By the light of a full moon, it seems that virtually anything could happen, if the folklore we’ve associated with Earth’s lonely natural satellite were to be believed. From transforming a man into a bizarre were-beast, to the literal changing of the Earth’s tides, the moon has been attributed to a plethora of strange phenomena, ranging from the mythic and supernatural, to the realms of pure science.
Indeed, the moon has, over time, come to represent a cultural phenomenon within itself; the goings on of late-night happenings, secretive rendezvous, and quite encounters kept away from the waking world have come to be represented by the full moon. It is a beacon not only for strange night-owls and insomniacs, but also for those seeking to rid themselves of the pressures and standards of the daylight world.
While themes that involve supernatural beasts like the werewolf are already very familiar to our modern society, in recent years there have been a plethora of other strange conspiracy theories that have come into existence regarding the lunar satellite, ranging from theories of a hollow moon and a “second moon” existing in Earth orbit, to the supposed colonization by secretive earthbound organizations and even extraterrestrials using it as an outpost for their earth-related activities. But whether it be superstitions, or conspiracies, how much truth is there to the mystique the moon has managed to possess over time?
The notion that the moon possesses strange powers over humanity is an age old concept, and looking back to the earliest modern philosophers the likes of Pliny the Elder, Aristotle, and others, it has been a common belief that the moon–especially a full moon–could cause panic, madness, or other forms of hysteria to erupt. A general approach to explaining this once traditionally involved the notion that the human brain, with its partial liquid composition, might have been subject to the same effects that the moon appeared to display on Earth’s tides. While science has proven this to be impossible, the notion that a full moon can cause varieties of madness has no doubt remained consistent with legends of lycanthropy and were-beasts. Even today, some statistics maintain that violent crimes and other social unrest tend to spike alongside the full moon appearing in the sky.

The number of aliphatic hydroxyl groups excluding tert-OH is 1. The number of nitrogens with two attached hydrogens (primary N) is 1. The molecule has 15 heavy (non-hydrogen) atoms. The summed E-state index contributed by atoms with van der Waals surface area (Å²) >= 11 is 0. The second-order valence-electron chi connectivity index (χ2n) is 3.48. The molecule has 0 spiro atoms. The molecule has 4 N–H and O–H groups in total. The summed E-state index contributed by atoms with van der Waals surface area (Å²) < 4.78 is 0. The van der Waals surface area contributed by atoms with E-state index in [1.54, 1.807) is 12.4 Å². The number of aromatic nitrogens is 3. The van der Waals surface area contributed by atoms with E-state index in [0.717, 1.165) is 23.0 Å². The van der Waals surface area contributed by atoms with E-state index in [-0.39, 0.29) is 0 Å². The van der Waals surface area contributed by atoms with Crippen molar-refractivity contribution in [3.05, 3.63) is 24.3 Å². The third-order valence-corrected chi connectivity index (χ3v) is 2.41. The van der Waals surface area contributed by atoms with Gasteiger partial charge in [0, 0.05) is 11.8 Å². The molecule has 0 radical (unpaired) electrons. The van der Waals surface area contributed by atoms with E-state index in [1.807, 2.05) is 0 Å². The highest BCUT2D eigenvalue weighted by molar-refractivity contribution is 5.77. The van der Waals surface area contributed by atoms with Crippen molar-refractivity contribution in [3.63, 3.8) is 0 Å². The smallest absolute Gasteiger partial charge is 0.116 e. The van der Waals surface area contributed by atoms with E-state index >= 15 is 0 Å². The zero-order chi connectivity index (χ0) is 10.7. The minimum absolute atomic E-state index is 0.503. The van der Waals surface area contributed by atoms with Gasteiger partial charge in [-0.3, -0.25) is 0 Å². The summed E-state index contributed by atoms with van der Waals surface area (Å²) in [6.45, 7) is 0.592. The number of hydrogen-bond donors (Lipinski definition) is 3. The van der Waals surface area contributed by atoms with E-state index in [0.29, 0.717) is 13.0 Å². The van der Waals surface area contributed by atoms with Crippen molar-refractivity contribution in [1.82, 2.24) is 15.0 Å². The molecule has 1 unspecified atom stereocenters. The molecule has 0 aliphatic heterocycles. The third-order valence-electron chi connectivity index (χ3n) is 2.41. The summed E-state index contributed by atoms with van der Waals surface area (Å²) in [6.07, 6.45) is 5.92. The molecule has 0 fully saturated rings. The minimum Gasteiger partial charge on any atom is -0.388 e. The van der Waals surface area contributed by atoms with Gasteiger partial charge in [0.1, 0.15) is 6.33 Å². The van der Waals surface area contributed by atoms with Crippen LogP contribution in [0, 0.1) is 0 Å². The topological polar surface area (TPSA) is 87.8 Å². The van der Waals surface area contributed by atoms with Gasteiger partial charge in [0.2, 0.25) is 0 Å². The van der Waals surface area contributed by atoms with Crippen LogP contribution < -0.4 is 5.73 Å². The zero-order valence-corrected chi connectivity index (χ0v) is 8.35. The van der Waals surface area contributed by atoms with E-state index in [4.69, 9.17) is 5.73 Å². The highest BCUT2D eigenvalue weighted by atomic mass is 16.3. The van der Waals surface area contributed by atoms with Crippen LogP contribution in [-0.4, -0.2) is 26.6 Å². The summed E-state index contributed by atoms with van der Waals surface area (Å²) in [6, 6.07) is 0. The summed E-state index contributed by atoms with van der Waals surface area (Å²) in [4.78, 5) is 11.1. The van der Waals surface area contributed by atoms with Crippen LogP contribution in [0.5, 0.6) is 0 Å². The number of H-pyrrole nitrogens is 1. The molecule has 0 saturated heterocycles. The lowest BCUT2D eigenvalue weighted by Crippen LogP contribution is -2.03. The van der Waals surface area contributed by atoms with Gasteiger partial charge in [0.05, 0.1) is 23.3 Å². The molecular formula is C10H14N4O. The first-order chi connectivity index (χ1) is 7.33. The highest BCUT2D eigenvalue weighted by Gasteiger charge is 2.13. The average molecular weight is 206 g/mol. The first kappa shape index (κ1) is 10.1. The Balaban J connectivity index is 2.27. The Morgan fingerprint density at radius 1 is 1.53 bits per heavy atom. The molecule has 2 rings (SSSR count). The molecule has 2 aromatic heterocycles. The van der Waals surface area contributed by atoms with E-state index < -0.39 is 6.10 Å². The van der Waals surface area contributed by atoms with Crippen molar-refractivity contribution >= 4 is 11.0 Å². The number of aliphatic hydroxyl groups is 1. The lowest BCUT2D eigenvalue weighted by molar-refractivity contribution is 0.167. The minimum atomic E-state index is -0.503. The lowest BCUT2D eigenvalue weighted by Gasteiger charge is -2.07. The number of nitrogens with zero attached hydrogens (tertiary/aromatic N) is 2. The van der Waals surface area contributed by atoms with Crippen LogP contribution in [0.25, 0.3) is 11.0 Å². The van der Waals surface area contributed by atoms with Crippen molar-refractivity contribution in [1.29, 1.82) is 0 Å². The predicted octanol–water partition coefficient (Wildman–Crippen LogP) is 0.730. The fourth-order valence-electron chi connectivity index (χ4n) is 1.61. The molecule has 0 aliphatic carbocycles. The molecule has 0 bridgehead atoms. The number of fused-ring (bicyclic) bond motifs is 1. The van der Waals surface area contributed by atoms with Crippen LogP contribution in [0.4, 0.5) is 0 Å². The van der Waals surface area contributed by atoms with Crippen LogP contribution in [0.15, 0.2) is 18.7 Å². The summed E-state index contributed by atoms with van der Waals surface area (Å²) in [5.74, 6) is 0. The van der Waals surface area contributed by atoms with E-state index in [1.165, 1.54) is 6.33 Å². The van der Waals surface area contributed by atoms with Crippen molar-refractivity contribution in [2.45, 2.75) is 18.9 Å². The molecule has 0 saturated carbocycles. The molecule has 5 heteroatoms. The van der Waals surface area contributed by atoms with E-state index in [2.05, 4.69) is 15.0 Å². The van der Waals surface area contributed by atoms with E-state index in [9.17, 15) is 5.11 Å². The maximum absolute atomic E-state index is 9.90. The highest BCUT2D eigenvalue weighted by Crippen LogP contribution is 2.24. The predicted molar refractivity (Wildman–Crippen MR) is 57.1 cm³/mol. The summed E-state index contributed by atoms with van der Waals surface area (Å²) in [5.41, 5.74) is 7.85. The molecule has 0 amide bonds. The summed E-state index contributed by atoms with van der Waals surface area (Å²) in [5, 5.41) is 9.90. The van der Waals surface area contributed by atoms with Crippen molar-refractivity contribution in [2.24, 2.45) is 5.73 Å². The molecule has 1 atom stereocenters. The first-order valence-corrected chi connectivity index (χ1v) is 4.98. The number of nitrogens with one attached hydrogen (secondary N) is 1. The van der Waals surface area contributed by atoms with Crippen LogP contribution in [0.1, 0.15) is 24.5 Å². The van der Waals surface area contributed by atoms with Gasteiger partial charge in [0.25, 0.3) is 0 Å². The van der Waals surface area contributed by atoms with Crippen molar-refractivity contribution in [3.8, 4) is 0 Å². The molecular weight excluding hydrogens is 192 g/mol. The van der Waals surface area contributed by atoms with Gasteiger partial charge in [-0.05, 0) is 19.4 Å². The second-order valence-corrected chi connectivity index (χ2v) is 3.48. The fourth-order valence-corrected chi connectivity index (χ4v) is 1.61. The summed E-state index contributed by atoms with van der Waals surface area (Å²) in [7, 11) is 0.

Science does not support such ideas, however, suggesting instead that there are prosaic explanations for any apparent “moon madness” that may be believed to exist. Writing for Scientific American in 2009, researchersScott O. Lilienfeld Hal Arkowitz discussed that what is known as an “illusory correlation” might underly people’s perception of a correlation between strange phenomenon and a full moon:
Illusory correlations result in part from our mind’s propensity to attend to—and recall—most events better than nonevents. When there is a full moon and something decidedly odd happens, we usually notice it, tell others about it and remember it. We do so because such co-occurrences fit with our preconceptions. Indeed, one study showed that psychiatric nurses who believed in the lunar effect wrote more notes about patients’ peculiar behavior than did nurses who did not believe in this effect. In contrast, when there is a full moon and nothing odd happens, this nonevent quickly fades from our memory. As a result of our selective recall, we erroneously perceive an association between full moons and myriad bizarre events.
While there may be no scientific basis for “full moon madness”, this hasn’t removed the possibility that the moon might have been used for purposes of creating an extra-planetary outpost for off-earth affairs… at least in the minds of a few researchers. For instance, the highly-decorated former pilot John Lear has made frequent use of NASA photos for making a case that there are literally such things as buildings, mining operations, and perhaps even trees that are visible on the lunar surface (for more on Lear’s claims about objects visible in official NASA photography of the moon, take a look at this website). It has been asserted regarding Lear’s claims that there could be existent operations being carried out by Earth agencies that could account for such “Lunar Anomalies,” although the claim that alien bases might exist there also reamin popular by many fringe thinkers today.
While less intriguing than the sensational claim that “alien outposts” may exist on the far side of the moon, what is interesting nonetheless (and remains a verified fact) is that, from time to time, Earth may be capable of acquiring a second moon. Indeed, a number of years ago it was reported that a tiny asteroid had managed to drift into Earth’s gravitation field, where it remained captured for a short time. Given the name 6R10DB9, this small asteroid nonetheless was large enough to be considered by some to be a “second moon,” of sorts, and of course, the possibility remains today that at some point another (perhaps larger) asteroid could enter Earth’s gravitational field and reside there, forming a second natural satellite hovering around the Earth.
A distinct separation exists between those things that are believed to occur at the time of a full moon, etc, compared with the multitude of strange, yet verifiable natural lunar phenomena that are scientifically accepted. While the latter are certainly less sensational than the notion of “alien moon bases”, it cannot be denied that there are indeed a number of fascinating potentials that seem to exist within, around, or in conjunction with a full moon’s appearance. Despite what we already know about our moon’s influence on life here on Earth, over time we will no doubt manage to uncover even greater mysteries, as we grow to know our lonely natural satellite a bit better… and armed with new technologies suited for probing its deeper mysteries.